In a study by Dragosits et al. [30] no difference could be seen in the proteolytic activity in culture supernatants cultivated at different temperatures (20, 25 and 30°C). On the contrary Hong et al. [28] have reported a decreased proteolytic activity in samples taken from fermentations performed at lower temperatures. In another study, Li et al. [31] reported that their recombinant protein was degraded after two days when expressed at 30°C but not at 23°C. This was attributed to lower amounts of extracellular protease in the culture medium due to increased cell viability at lower temperatures. It is commonly believed that intracellular P. pastoris proteases are released extracellularly upon death of the P. pastoris cells. When analyzing the viability of the P. pastoris cells after 72 h of induction the results demonstrated a higher viability at lower temperatures compared to the higher temperatures (Figure 5A). Although the viability of the P. pastoris cells did not decrease below 99% for any of the experimental runs, temperature was shown to have a significant impact on the viability (p < 0.05). This was in line with the change in wet cell weight (WCW) which demonstrated a statistically significant increase (p < 0.05) at lower temperatures compared to higher temperatures where the WCW decreased (Figure 5B). The results showed that the cultures grew during the induction phase at lower temperatures (10°C) with approximately 2-4% (Table 1). At higher temperatures there was in general a negative change in WCW, indicating cell death. The model showed that a concurrent increase in culture medium pH and decrease in incubation temperature resulted in stronger signals in the ELISA assay as well as an increase in WCW. The yield of TS1-218 increased when the temperature during induction was lowered from 20°C to 15°C and 10°C. These results support the suggestions that lower temperatures decreases cellular death and thus decrease the release of proteases to the culture medium. Although, it cannot be excluded that the lower TS1-218 accumulation at lower pH and higher temperatures could be coupled to other mechanisms in addition to increased protease activity. Different environmental and metabolic conditions during recombinant protein expression induce numeral alterations in host intracellular processes, which are referred to as stress responses [32]. These stress responses can influence the cell metabolism, protein synthesis, folding and secretion mechanism and thus affect productivity of the hosts cells [32]. Gasser et al. [33] have studied the influence of different cultivation temperatures on recombinant protein secretion and transcription of a set of key genes involved in various intracellular processes such as folding, secretion, DNA repair and amino acid synthesis to name a few. They speculated that lower temperatures reduce the amount of stress on the P. pastoris folding and secretory machinery enabling a higher production rate of correctly folded recombinant protein. Similar conclusions were made by Dragosits et al. [30] when they studied the effect of temperature on the proteome of P. pastoris. In a study by Jahic et al. [34] it was shown that lower temperature gave a 3.5 fold higher AOX activity which together with reduced proteolytic activity resulted in a two-fold increase in recombinant fusion protein production. It should be noted that the P. pastoris strains, promoters, culture medium and production techniques in these studies mentioned above differed from the ones employed in our study. It is however, plausible to assume that a combination of altered intracellular processes in the P. pastoris cells and a decreased protease release and activity could be responsible for the increased TS1-218 accumulation at higher pH and lower temperatures in our experiments. In our experiments the MeOH concentrations investigated did not have a significant influence on the final yield of TS1-218. This could be explained by the methanol utilization phenotype of our strain (MutS) which utilizes methanol at a much slower rate compared to other methanol utilization phenotypes (i.e Mut+).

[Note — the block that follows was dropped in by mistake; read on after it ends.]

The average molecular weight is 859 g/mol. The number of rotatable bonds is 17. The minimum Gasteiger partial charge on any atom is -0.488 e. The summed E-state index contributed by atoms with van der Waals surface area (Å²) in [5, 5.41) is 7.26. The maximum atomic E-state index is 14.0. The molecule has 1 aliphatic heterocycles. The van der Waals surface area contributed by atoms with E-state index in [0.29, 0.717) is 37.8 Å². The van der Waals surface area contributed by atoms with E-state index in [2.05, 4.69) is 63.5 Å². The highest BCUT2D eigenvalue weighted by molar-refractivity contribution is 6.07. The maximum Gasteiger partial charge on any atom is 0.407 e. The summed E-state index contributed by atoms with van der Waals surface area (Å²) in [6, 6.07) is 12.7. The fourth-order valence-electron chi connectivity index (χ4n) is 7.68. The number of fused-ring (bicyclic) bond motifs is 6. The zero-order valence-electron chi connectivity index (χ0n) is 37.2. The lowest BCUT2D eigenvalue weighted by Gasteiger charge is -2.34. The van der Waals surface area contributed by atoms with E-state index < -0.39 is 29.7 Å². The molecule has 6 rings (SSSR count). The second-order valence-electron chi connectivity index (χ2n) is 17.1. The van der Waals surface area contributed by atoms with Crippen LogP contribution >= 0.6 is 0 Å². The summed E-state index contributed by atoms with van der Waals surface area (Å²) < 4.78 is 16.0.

thumbnailFigure 5. Response surface plots of the cell viability and WCW responses. Response surface plots of the optimization model showing the influence of temperature and MeOH concentration on the viability of the P. pastoris cells (A) and the effect of temperature and pH on the biomass (i.e. change of WCW in %) after 72 h of induction (B). The pH did not have a significant effect on the viability of the P. pastoris cells. The MeOH concentration of the response surface plot in panel B was at the center point level (1.25%).

Conclusions

The aim of this study was to utilize DoE in order to investigate the effect of pH, temperature and MeOH concentration on production of the anti-keratin 8 single-chain Fv, TS1-218, by P. pastoris strain KM71H/MutS with the purpose to optimize production. The application of DoE facilitated the experimental setup and data analysis and identified several interactions between the investigated factors. The model suggested several factor settings for optimal protein production that deviate considerably from the generally recommended conditions for recombinant protein expression in P. pastoris, specially the temperature. The yield of the TS1-218 was improved 21-fold compared to the pre-optimization conditions (pH 6, temperature 20°C, MeOH concentration 0.5%) by lowering the temperature to 11°C and increasing the starting pH and MeOH concentration of the cultures to 7.1 and 1.2% (v/v) respectively during induction. This study shows that P. pastoris is highly capable of producing recombinant proteins at temperatures as low as 11°C.

Authors' contributions

RJ, BS and PH directed and coordinated the study. RJ conducted all experimental procedures, data collection, analysis and interpretation and drafted the manuscript. BS and PH assisted with analysis and interpretation of the model. All authors approved the final version of the manuscript.

Competing interests

The authors declare that they have no competing interests.

Acknowledgements

The authors would like to thank Lars Renman at Karlstad University for valuable input.